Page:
Though Natural Language Processing today is mostly associated with the bleeding edge of Computer Science, the concept of NLP in reality is over 60 years old. Let us discuss a little regarding the same before answering your question to What is Natural Language Processing?
Since the 1950s, the field of Computer Science has developed in numerous radical strides. Said development, in turn, been one of the key contributing success factors for many incredible technologies whose benefits we enjoy today, such as satellites, weather monitoring systems, the internet, etc. What has also exponentially increased since then, is the computing power that can be fit into a given amount of space. Today, little chips in our handheld devices, barely ever consuming over 4-5 watts, is capable of executing millions of instructions per second.
A direct result of such vast computing power is the rapid rise in the scope and complexity of the techniques applied in computer science. Today, with the advent of Artificial Intelligence and Machine Learning, machines have been built, capable of outmatching a human in various workloads, traditionally believed to have been better suited for humans.
Computer scientists today are working on incorporating the understanding of human languages into machines. This is so that there might come a day in the future that human-human communication and human-machine communication would become indistinguishable from each other. The sub-field of linguistics, computer science and artificial intelligence that is concerned with enabling the aforementioned is called Natural Language Processing. However, before we proceed with delving deeper into the topic, here is a little information on how it all began.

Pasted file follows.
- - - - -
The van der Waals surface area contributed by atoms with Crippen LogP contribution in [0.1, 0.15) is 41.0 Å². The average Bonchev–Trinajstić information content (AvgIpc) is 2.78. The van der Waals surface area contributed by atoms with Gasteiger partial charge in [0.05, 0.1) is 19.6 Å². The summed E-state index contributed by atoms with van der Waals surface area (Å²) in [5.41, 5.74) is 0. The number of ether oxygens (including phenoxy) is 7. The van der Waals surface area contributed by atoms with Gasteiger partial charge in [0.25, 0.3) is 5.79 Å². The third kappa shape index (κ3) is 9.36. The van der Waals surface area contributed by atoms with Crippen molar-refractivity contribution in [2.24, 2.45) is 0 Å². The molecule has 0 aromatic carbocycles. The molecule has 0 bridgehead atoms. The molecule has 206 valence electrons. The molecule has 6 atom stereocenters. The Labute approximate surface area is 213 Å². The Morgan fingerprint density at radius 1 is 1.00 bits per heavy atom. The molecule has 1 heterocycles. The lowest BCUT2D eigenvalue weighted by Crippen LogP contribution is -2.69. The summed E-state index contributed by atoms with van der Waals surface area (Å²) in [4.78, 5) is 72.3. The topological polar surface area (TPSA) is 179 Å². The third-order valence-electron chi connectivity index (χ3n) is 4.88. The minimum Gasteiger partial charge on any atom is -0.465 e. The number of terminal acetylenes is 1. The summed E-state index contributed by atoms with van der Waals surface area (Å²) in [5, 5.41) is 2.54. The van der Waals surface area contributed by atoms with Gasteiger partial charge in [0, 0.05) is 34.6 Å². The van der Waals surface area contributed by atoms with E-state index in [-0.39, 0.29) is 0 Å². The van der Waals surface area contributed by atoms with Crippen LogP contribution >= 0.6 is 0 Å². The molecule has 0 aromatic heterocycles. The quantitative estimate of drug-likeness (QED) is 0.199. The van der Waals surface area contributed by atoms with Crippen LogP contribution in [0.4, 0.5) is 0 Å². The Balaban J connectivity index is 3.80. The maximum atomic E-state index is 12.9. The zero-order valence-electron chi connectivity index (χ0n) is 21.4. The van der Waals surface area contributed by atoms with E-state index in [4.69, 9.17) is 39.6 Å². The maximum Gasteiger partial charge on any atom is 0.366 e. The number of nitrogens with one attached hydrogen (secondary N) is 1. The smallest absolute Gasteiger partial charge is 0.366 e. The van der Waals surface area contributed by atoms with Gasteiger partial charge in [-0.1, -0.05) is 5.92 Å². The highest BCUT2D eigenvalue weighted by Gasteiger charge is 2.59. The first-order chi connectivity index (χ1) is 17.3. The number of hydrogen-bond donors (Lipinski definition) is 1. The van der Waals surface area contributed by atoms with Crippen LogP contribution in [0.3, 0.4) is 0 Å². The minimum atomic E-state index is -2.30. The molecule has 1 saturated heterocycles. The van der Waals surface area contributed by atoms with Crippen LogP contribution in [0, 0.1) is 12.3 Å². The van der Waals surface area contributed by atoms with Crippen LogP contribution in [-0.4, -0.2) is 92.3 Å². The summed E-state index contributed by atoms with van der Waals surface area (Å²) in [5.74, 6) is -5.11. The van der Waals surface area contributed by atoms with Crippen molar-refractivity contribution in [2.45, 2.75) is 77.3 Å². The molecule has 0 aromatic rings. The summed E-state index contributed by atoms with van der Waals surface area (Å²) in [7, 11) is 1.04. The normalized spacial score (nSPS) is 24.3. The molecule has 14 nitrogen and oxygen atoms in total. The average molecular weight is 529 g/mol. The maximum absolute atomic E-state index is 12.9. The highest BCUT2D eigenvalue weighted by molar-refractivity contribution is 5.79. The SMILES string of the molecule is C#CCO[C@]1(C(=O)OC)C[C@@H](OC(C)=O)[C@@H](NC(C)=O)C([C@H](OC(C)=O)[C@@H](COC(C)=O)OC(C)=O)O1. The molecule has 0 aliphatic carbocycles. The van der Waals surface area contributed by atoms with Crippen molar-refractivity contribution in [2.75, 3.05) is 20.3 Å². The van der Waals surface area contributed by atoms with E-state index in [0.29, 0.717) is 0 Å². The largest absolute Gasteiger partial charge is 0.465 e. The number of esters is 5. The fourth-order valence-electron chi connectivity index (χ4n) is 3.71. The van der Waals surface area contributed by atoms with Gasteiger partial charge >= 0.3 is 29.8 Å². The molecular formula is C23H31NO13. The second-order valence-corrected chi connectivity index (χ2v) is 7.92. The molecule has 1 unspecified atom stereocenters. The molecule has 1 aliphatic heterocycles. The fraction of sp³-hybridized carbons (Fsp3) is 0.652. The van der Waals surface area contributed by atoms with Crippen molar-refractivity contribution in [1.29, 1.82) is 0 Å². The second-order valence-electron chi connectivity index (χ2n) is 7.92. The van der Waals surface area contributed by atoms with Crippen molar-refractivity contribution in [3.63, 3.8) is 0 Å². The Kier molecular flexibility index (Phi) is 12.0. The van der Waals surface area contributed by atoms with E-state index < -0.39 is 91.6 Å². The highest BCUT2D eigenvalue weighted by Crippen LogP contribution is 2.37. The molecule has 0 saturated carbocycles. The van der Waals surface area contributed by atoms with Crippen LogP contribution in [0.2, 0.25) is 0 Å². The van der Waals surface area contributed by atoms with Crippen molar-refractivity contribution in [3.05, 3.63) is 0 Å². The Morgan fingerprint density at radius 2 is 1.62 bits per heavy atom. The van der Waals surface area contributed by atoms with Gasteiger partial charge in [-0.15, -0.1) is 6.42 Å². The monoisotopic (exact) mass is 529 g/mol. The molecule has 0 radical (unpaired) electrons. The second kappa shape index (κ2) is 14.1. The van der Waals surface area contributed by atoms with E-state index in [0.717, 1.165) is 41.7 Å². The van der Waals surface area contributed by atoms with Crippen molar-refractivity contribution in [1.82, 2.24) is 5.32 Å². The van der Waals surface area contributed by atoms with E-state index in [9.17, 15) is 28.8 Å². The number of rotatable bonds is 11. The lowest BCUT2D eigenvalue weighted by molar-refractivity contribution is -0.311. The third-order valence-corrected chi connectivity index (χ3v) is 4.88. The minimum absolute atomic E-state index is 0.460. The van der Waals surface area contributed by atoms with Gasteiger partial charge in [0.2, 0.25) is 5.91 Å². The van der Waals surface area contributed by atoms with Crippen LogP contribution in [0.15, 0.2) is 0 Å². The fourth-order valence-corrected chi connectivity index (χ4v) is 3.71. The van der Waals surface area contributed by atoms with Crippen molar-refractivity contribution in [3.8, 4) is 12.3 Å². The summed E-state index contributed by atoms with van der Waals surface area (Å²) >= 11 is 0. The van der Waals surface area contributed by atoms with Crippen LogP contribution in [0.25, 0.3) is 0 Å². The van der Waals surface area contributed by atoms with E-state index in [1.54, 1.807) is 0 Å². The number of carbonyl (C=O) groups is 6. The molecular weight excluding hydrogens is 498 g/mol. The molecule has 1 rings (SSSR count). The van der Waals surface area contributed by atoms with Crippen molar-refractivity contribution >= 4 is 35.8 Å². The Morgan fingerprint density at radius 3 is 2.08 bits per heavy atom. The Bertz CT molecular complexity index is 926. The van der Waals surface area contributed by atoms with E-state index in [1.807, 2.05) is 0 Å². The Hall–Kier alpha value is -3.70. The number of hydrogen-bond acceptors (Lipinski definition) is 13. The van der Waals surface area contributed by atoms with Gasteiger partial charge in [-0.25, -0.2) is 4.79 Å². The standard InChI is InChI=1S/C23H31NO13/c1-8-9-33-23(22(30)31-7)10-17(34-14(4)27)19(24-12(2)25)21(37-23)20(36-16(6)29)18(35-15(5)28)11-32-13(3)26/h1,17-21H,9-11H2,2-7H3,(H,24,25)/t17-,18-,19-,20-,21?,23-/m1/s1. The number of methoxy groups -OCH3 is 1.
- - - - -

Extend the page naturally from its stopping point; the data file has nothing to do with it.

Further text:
HISTORY OF NATURAL LANGUAGE PROCESSING
Natural Language Processing has its roots in the 1950s. In 1950, Alan Turing published an article titled “Computing Machinery and Intelligence” which proposed what is now called the Turing test as a criterion of intelligence. It involves a task that tests the automated interpretation and generation of natural language.
Initially, Natural Language Processing was performed using a predefined, complex, handwritten set of rules to be followed by the machine to understand the data it is confronted with. This technique came to be known as Symbolic NLP and was prevalent from the 1950s upto the early 90s.
During the 80s a revolutionary new type of learning started to emerge, which was based on Machine Learning algorithms and came to be known as Statistical NLP. It proved to be far more manageable and produced many early successes.
Today, Natural Language Processing is performed using representational learning and deep neural networks. They have been proved to deliver state-of-the-art results in many Natural Language tasks such as language modelling, parsing, etc. This method of NLP is known as Neural NLP.
WHY IS NLP IMPORTANT?
Imagine you are employed by a firm to analyze the public sentiment regarding their new product, i.e. if the majority of the customers like or dislike the same. You might want to start with scouring through people’s opinions in social media sites like Facebook, Instagram or Twitter, watch reviews of the product online, read articles, etc. It starts becoming really tedious once you factor that there might be millions of customers around the world with individual opinions as well as hundreds of reviews and articles, for you to go through one by one.
A machine, on the other hand, does not fatigue and can, given the proper tools, read, interpret and analyze sentiment from a piece of text, in a concise amount of time. It is also inherently free of human bias in its analysis. Considering the staggering amount of natural language data generated online every day, it proves crucial to automate the process to comprehensively analyze text and speech data efficiently.
Human language is also vast and too complicated. We have seemingly infinite ways of expressing ourselves, both in words and in writing. Furthermore, there are hundreds of languages and dialects. Each language has its own rules of speaking, writing, grammar, terms and slangs, as well as various regional accents. We also mumble, stutter and borrow words from other languages. NLP helps remove ambiguity to a language and introduces useful numeric structure to the data, which is very helpful for other applications such as speech recognition and text analytics.